A notable challenge specific to industrial companies in Estonia has been the absence of a data-driven mindset or data-driven work culture. This entails questions such as: Do we effectively utilize data? Are we actively collecting it? And how do we shape our decision-making processes around it?

A company has overcome challenges and is ready to innovate. Where to start?

  1. Top-down commitment: It must begin with a top-down commitment from the company’s leadership, a collective decision to invest in the initiative.
  2. Financial preparedness: Determine the extent of your financial readiness. Clearly define how much capital you’re willing to invest in the endeavour.
  3. In-house expertise vs. partnership: While possessing the full spectrum of in-house expertise is unnecessary, decide whether to bring in a dedicated in-house leader to spearhead the project or explore partnering with an external expert.

However, it is important to note out with the right work culture in place, innovation has the potential to spring from every member of the workforce.

How can the public sector support industrial companies?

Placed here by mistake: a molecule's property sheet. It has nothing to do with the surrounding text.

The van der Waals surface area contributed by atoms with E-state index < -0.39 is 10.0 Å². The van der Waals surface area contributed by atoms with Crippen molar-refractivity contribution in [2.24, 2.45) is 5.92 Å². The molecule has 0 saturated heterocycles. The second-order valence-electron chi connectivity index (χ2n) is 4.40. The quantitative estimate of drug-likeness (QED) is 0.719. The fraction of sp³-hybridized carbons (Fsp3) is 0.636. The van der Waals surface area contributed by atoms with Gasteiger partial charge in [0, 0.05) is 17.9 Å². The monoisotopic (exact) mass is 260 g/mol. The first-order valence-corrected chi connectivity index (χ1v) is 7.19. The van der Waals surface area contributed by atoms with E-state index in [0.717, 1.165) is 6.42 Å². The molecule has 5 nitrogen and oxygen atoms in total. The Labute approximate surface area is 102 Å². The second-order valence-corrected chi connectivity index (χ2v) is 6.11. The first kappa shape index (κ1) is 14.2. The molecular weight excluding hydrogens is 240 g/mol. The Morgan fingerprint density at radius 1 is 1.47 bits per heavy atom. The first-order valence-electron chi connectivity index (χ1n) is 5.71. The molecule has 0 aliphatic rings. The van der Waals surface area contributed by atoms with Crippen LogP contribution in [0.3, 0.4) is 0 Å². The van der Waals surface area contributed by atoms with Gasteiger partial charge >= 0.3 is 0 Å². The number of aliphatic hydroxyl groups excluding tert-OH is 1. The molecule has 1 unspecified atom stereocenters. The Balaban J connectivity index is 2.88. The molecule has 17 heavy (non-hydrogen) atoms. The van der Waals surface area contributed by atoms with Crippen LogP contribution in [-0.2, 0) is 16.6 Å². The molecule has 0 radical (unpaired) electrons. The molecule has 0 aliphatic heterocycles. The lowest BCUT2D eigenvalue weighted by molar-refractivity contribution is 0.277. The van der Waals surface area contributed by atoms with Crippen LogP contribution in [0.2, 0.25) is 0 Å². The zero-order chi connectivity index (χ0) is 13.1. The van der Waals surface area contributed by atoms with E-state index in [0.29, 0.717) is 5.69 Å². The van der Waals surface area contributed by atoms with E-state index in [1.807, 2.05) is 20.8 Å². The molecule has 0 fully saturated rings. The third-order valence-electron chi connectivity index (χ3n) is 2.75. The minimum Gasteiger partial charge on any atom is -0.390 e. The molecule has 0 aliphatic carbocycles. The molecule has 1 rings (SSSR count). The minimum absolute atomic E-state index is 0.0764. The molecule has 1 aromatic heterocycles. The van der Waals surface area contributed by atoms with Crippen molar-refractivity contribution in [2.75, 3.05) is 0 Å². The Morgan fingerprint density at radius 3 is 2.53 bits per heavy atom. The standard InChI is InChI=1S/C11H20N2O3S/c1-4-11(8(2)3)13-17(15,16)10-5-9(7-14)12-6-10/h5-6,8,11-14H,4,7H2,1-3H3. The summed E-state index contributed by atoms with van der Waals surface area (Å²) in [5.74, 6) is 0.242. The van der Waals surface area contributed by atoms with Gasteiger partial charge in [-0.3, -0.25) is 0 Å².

While most companies find satisfaction in their innovative solutions, they often grapple with fears that require mitigation. Implementing AI represents a high-risk investment. States can play a pivotal role in risk reduction through various grant programs and mentoring initiatives. Additionally, Andrei has suggested that the state focuses on formulating a comprehensive strategy for employees displaced by AI. This challenge extends beyond the industrial sector, as future technological advancements will impact all of society.

While AI flourishes in startups, the industrial sector faces persistent challenges. These challenges resemble those found in public sector digital transformations: the absence of upper management support, misconceptions about data availability, and the oversight of comprehensive AI solutions. Amid these challenges and promising opportunities, embracing AI is a clear pathway to progress within Estonia’s industrial landscape. With a well-defined strategy and ample resources, transformation becomes an attainable goal.

The European Union has established a formidable goal: By 2030, 75% of European enterprises are expected to integrate cloud computing services, big data, and artificial intelligence into their operations. While this aspiration is commendable, it presents distinct challenges, particularly for countries with more modest economic footprints, such as Estonia and other smaller nations. The majority of enterprises in Estonia are Small and Medium-sized Enterprises (SMEs); in contrast to countries with more larger corporations that often possess the internal expertise or financial capacity to acquire such expertise through strategic partnerships readily,  SMEs do not enjoy the same advantages in this regard.